Renowned psychiatrist Stuart Brown coined the term “adult-play deficit” to describe the alarming decline in adult playfulness, as discussed in said NatGeo article. He warns that this deficit may contribute to rising rates of depression and other mental health issues, highlighting the serious consequences of overlooking the importance of play in adulthood.

Recent scientific findings support the evolutionary roots of play, suggesting it’s as essential as sleep for mammals, including humans. From enhancing cognitive function to strengthening social bonds, play enriches our lives in multifaceted ways, challenging the notion that it’s solely reserved for children. More findings tomorrow!

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Winners and workers

Although “Everyone loves Raymond” (that hit TV show from yesteryear), everyone loves winning, even more!

Everyone also knows the ingredients needed to win.

Most people have the ingredients too.

But are they used properly?


Here’s a lovely quote that sums this up:

It’s not the will to win that matters – everyone has that. It’s the will to prepare to win that matters

Paul “Bear” Bryant
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Power laws

We know the power of words. Say something appreciative, and you might capture the recipient for life. Say something nasty, and you might lose a relationship forever.

Likewise, the power of our thoughts. Would we just think bad stuff, if we knew that our thoughts come to fruition? If we are constantly fed the negative, now can we expect the outcome to be positive?

Ditto for our presence. We can’t be omnipresent, thankfully! And yet, we mentally try to be everywhere at once. If that doesn’t give us anxiety, then what were we expecting?

Our words, thoughts and presence matter. More than we can imagine.

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Clowny day

Step into the emotional landscape of ‘Vesti la Giubba,’ an aria from Ruggero Leoncavallo’s 1892 opera ‘Pagliacci.’ Here, a grieving clown, informed of his beloved’s demise, must bravely don his costume, take the stage, and uplift the audience.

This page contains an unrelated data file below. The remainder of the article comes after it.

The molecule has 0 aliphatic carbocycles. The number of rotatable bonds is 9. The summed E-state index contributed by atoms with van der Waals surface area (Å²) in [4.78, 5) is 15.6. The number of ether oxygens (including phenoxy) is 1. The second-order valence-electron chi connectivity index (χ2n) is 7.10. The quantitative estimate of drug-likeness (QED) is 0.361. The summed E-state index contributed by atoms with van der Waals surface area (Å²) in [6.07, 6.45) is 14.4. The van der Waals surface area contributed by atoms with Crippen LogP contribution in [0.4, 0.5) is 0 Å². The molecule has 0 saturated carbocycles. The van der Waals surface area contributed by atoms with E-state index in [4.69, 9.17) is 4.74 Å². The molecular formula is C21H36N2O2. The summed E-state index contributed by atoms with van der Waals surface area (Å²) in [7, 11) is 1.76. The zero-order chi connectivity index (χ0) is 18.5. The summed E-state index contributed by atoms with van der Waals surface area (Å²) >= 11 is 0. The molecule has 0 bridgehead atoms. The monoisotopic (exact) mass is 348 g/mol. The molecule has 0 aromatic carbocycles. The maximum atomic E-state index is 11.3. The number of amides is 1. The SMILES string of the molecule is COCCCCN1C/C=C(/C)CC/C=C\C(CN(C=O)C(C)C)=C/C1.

This powerful scene encapsulates the resilience to confront life’s trials without succumbing to self-pity.

Delving into Hinduism and spirituality, the perspective on death transcends conventional understanding. Unlike a mere transition, it posits that there is no true end.

Life, according to this philosophy, perpetuates through various forms, urging us to embrace the cyclicality of existence. This spiritual viewpoint challenges the fear of mortality, offering solace in the belief that life transcends boundaries, echoing the powerful resilience symbolized by ‘Vesti la Giubba.’

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Failed but what?

We discussed the amazingly motivational move “12th fail” here recently.

One of the best takeaways from the movie is the word “Restart”. It’s also the mantra of the movie, that’s is applicable to each one of us maybe, and even more, to me.

When the protagonist fails repeatedly, his coach too repeatedly tells him the same thing. To restart. Because failure only crystallizes when we don’t restart.

And as any user of a Windows laptop knows, the solution to every problem is nothing but a restart!

So here I was, restarting my PC for some simple issue that of course I failed to troubleshoot. And I loved what the message said:

You’re 28% there. But you need to keep the computer on. Nothing good can happen if we switch off at the very point that we need to be switched on!